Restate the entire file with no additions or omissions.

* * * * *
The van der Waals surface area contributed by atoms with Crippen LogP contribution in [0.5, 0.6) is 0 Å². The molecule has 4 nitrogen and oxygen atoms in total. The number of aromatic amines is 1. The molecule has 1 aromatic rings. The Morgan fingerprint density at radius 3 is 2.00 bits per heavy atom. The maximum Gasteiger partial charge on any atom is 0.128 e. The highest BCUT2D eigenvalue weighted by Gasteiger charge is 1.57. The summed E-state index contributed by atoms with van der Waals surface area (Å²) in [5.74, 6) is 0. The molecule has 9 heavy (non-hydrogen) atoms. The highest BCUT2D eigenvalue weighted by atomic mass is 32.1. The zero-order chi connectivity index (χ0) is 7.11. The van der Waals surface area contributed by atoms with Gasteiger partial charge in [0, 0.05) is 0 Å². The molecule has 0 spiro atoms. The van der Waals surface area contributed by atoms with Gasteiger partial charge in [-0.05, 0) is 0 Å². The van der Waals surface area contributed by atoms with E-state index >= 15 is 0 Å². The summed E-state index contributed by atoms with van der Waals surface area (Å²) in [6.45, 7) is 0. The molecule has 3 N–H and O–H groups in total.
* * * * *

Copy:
The van der Waals surface area contributed by atoms with Crippen LogP contribution in [0.5, 0.6) is 0 Å². The molecule has 4 nitrogen and oxygen atoms in total. The number of aromatic amines is 1. The molecule has 1 aromatic rings. The Morgan fingerprint density at radius 3 is 2.00 bits per heavy atom. The maximum Gasteiger partial charge on any atom is 0.128 e. The highest BCUT2D eigenvalue weighted by Gasteiger charge is 1.57. The summed E-state index contributed by atoms with van der Waals surface area (Å²) in [5.74, 6) is 0. The molecule has 9 heavy (non-hydrogen) atoms. The highest BCUT2D eigenvalue weighted by atomic mass is 32.1. The zero-order chi connectivity index (χ0) is 7.11. The van der Waals surface area contributed by atoms with Gasteiger partial charge in [0, 0.05) is 0 Å². The molecule has 0 spiro atoms. The van der Waals surface area contributed by atoms with Gasteiger partial charge in [-0.05, 0) is 0 Å². The van der Waals surface area contributed by atoms with E-state index >= 15 is 0 Å². The summed E-state index contributed by atoms with van der Waals surface area (Å²) in [6.45, 7) is 0. The molecule has 3 N–H and O–H groups in total.